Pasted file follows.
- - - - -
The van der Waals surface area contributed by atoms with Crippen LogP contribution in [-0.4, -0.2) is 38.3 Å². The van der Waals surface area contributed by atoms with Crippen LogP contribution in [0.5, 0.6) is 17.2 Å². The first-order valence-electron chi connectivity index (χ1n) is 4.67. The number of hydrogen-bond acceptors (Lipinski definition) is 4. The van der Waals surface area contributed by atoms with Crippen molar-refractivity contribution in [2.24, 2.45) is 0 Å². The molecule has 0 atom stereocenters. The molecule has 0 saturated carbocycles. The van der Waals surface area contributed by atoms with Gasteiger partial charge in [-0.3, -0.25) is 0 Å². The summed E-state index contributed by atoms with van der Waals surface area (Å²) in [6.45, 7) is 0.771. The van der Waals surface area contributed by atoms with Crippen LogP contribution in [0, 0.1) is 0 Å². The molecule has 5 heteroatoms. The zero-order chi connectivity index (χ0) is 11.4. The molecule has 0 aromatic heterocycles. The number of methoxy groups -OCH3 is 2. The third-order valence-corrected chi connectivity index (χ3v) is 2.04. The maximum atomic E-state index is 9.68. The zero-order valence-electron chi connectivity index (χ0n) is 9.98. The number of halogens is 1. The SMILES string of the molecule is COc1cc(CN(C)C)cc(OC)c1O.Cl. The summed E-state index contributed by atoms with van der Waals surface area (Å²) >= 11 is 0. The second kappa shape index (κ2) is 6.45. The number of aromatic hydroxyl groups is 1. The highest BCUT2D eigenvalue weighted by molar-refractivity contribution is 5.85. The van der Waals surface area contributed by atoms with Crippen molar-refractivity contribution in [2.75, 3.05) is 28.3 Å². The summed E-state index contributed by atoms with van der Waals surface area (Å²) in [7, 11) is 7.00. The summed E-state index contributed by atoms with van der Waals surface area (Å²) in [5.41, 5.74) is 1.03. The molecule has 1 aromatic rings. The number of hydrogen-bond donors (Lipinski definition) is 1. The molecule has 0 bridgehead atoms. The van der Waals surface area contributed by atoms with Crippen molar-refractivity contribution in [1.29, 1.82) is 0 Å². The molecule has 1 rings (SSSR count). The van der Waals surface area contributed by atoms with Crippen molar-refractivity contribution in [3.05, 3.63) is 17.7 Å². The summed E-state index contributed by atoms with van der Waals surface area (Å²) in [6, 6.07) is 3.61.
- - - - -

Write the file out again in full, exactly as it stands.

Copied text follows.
The van der Waals surface area contributed by atoms with Crippen LogP contribution in [-0.4, -0.2) is 38.3 Å². The van der Waals surface area contributed by atoms with Crippen LogP contribution in [0.5, 0.6) is 17.2 Å². The first-order valence-electron chi connectivity index (χ1n) is 4.67. The number of hydrogen-bond acceptors (Lipinski definition) is 4. The van der Waals surface area contributed by atoms with Crippen molar-refractivity contribution in [2.24, 2.45) is 0 Å². The molecule has 0 atom stereocenters. The molecule has 0 saturated carbocycles. The van der Waals surface area contributed by atoms with Gasteiger partial charge in [-0.3, -0.25) is 0 Å². The summed E-state index contributed by atoms with van der Waals surface area (Å²) in [6.45, 7) is 0.771. The van der Waals surface area contributed by atoms with Crippen LogP contribution in [0, 0.1) is 0 Å². The molecule has 5 heteroatoms. The zero-order chi connectivity index (χ0) is 11.4. The molecule has 0 aromatic heterocycles. The number of methoxy groups -OCH3 is 2. The third-order valence-corrected chi connectivity index (χ3v) is 2.04. The maximum atomic E-state index is 9.68. The zero-order valence-electron chi connectivity index (χ0n) is 9.98. The number of halogens is 1. The SMILES string of the molecule is COc1cc(CN(C)C)cc(OC)c1O.Cl. The summed E-state index contributed by atoms with van der Waals surface area (Å²) >= 11 is 0. The second kappa shape index (κ2) is 6.45. The number of aromatic hydroxyl groups is 1. The highest BCUT2D eigenvalue weighted by molar-refractivity contribution is 5.85. The van der Waals surface area contributed by atoms with Crippen molar-refractivity contribution in [2.75, 3.05) is 28.3 Å². The summed E-state index contributed by atoms with van der Waals surface area (Å²) in [7, 11) is 7.00. The summed E-state index contributed by atoms with van der Waals surface area (Å²) in [5.41, 5.74) is 1.03. The molecule has 1 aromatic rings. The number of hydrogen-bond donors (Lipinski definition) is 1. The molecule has 0 bridgehead atoms. The van der Waals surface area contributed by atoms with Crippen molar-refractivity contribution in [1.29, 1.82) is 0 Å². The molecule has 1 rings (SSSR count). The van der Waals surface area contributed by atoms with Crippen molar-refractivity contribution in [3.05, 3.63) is 17.7 Å². The summed E-state index contributed by atoms with van der Waals surface area (Å²) in [6, 6.07) is 3.61.